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    Thats right Keelta. I used Roboform for a long time. Bought it. Never to leave it. Then one day tried LastPass just for fun. Got hooked on to the free version. It's so simple to use. And very, very fast. Finally bought it. Very economical. Very secure. It syncs beautifully with Google Nexus 1 (my phone), and now Nexus 7.
    My love affair with Roboform ended. But, I still keep it and for storing up my several hundred safe notes and passwords.
    [twitter][twitter]rssra[/twitter][/twitter]

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    Quote Originally Posted by bobprimak View Post
    I don't think that wors for the Firefox Password manager when you use a master password:

    http://support.mozilla.org/en-US/kb/...ange-passwords

    This tool is pretty good. It saves your passwords, and sync's them between all your registered PCs. It is easy to use - I think it is worth Fred commeting on.

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    Imaging Tools and Empty Space

    As Charlie said there are definitely tools that will image an empty drive. Yes the image will show as having been reformatted too - but you can safely attempt to recover the image while keeping the original drive safe. The dd Charlie mentions is a unix command that can be used to copy sectors directly - and is often used to make images. You would need a Linux LiveCD and a second (or portable) hard drive to make the image on.

    Another tool is clonezilla - but be careful as its default settings only clones used sectors - you need to override that to get a true image.

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    Quote Originally Posted by JavaJim View Post
    As Charlie said there are definitely tools that will image an empty drive. Yes the image will show as having been reformatted too - but you can safely attempt to recover the image while keeping the original drive safe. The dd Charlie mentions is a unix command that can be used to copy sectors directly - and is often used to make images. You would need a Linux LiveCD and a second (or portable) hard drive to make the image on. Another tool is clonezilla - but be careful as its default settings only clones used sectors - you need to override that to get a true image.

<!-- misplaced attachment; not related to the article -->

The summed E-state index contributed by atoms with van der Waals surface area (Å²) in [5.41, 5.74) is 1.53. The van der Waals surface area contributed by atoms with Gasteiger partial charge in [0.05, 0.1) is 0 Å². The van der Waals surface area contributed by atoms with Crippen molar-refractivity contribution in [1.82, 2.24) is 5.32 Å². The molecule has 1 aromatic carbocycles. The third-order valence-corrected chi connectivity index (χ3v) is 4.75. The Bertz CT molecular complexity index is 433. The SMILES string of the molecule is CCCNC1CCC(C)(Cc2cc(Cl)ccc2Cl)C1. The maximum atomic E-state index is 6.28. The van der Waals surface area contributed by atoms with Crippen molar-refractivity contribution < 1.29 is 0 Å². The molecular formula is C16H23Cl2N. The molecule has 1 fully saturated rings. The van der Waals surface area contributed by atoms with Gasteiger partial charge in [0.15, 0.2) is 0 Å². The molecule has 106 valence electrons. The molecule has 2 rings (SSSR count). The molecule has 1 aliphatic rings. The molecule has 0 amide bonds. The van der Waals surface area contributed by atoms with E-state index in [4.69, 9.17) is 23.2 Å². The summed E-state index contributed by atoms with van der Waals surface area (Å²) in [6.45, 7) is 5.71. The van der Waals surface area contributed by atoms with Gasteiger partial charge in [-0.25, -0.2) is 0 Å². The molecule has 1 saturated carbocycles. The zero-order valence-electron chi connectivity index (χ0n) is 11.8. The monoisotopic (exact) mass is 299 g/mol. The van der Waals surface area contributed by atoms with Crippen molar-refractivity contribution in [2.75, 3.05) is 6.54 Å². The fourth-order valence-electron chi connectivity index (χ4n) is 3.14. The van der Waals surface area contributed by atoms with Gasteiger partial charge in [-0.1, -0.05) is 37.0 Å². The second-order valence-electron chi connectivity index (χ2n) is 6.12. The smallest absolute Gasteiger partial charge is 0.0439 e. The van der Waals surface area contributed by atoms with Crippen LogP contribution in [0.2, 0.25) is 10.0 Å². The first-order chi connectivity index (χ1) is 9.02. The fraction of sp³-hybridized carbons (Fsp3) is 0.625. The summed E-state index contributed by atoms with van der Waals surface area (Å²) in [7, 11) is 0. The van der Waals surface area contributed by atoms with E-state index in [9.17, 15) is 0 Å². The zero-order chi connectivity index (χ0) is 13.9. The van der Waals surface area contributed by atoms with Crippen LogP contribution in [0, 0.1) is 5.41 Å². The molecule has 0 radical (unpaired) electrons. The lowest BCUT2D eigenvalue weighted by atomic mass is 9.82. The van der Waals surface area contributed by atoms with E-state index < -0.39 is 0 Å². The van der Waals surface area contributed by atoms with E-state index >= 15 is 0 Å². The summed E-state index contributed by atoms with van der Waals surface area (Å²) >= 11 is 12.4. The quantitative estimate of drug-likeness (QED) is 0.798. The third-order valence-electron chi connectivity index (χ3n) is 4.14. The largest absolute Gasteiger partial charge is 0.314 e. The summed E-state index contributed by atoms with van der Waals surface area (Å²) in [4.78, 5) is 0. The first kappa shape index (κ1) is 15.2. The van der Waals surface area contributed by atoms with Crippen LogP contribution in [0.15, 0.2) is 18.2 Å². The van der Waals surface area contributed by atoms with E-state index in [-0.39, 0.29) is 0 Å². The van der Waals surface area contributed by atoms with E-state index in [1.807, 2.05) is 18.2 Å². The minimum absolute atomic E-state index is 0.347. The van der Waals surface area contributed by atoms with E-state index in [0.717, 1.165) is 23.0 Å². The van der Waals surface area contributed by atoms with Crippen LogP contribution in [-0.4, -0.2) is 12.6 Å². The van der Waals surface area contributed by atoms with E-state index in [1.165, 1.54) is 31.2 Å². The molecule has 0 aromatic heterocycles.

Indeed. I submitted a message via the 'contact' mechanism (and perhaps should have here as well) to note that many and possibly most common imaging applications have this facility as an option - e.g., Seagate's Disc Wizard (a limited version of Acronis True Image) offers the 'sector-by-sector' imaging option (if I recall correctly this is the ONLY option when imaging a partition whose internal format it does not understand). Also, partition managers commonly offer sector-by-sector partition copy options (though if the partition manager thinks it understands the internal format of the partition it may copy only the parts it thinks are significant unless you explicitly tell it otherwise): unlike an image the result will be direct creation of a new partition rather than a file which you can then use to create a partition copy to play with safely.

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    Quote Originally Posted by RickyP View Post
    I don't think that wors for the Firefox Password manager when you use a master password:

    http://support.mozilla.org/en-US/kb/...ange-passwords

    This tool is pretty good. It saves your passwords, and sync's them between all your registered PCs. It is easy to use - I think it is worth Fred commeting on.
    Just want to make sure folks have some idea of the types of risks storing passwords in a browser may entail. The Nir Sofer utilities are relatively mild compared with the tools available to malicious hackers these days. Master Passwords help but may not fully cover the known Firefox vulnerabilities. LastPass has also had some doubts raised about its security from time to time.
    -- Bob Primak --